Hunger

By Sara-Christine Dallain

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“Yes, to answer your question, we are hungry. We are always hungry,” was the response of two women I spoke with today. I was asking some questions about their cooking methods and the food situation of their household. When I specifically inquired about whether they lacked food, they laughed.

They laughed because traditionally it is not custom to talk about being hungry. For these refugees, hunger is widespread. They went on to explain that hunger is not something they need or like to talk about. They don’t see the point. Their hunger is well known.

Three meals a day is no longer an option according to the households that I interviewed today. And the only meals they are eating are lentils and porridge. Twice a day, with some tea.

Day 1 in refugee camp Touloum.


It’s All We Have

By Gabriel Stauring

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“For breakfast, we eat porridge. It’s all we have,” said a refugee mother in response to my question. “How about for lunch?” I asked a bit later, reading from our survey. “Porridge is all we have. It’s all we eat,” she responded, a bit amused that I had not understood her answer earlier.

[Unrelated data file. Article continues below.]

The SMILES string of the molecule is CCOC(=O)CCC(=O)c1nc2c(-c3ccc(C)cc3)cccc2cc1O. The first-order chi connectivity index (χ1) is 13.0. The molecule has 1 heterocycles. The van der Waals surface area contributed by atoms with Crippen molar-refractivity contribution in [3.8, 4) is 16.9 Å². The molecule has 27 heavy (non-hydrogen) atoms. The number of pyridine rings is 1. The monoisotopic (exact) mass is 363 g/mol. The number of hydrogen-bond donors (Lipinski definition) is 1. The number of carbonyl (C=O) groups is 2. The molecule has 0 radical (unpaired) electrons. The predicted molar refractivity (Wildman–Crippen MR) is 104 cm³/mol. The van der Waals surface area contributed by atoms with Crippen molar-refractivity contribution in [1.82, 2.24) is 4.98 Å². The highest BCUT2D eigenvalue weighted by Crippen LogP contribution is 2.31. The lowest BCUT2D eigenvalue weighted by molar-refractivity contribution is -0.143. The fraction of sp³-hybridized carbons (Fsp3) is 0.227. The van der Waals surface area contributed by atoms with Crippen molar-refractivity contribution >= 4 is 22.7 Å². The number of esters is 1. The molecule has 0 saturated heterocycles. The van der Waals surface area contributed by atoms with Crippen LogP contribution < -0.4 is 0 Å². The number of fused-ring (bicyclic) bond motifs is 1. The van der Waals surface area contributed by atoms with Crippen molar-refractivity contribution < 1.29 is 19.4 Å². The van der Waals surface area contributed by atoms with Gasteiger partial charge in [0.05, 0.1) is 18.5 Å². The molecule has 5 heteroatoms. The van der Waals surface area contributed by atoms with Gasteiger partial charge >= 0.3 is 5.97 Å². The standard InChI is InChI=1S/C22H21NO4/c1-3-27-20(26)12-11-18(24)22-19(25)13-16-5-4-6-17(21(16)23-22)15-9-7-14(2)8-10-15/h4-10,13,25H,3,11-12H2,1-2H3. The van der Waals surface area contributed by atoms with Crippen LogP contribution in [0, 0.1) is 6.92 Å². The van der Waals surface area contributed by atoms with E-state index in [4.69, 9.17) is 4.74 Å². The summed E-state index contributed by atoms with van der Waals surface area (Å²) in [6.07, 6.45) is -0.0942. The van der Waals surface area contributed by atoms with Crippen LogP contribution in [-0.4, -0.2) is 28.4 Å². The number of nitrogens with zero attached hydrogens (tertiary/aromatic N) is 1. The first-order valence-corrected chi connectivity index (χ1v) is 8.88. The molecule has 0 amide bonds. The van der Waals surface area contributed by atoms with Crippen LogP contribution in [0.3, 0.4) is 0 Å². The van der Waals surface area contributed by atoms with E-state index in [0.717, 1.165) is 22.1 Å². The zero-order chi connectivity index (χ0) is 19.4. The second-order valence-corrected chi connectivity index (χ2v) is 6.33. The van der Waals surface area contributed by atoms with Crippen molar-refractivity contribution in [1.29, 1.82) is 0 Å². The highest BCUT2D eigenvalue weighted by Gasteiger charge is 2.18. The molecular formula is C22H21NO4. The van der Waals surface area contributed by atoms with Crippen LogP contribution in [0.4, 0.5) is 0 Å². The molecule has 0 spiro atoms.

She explains that the porridge is made from a grain called sorghum. Refugees in camp Touloum receive what she described as a very small amount of lentils for the entire month, and she brought her hands together to show how little.

I continued with my food-related survey, but she also wanted to tell me about the plastic roof on her home, which she received a very long time ago and is now falling apart.

Gabriel


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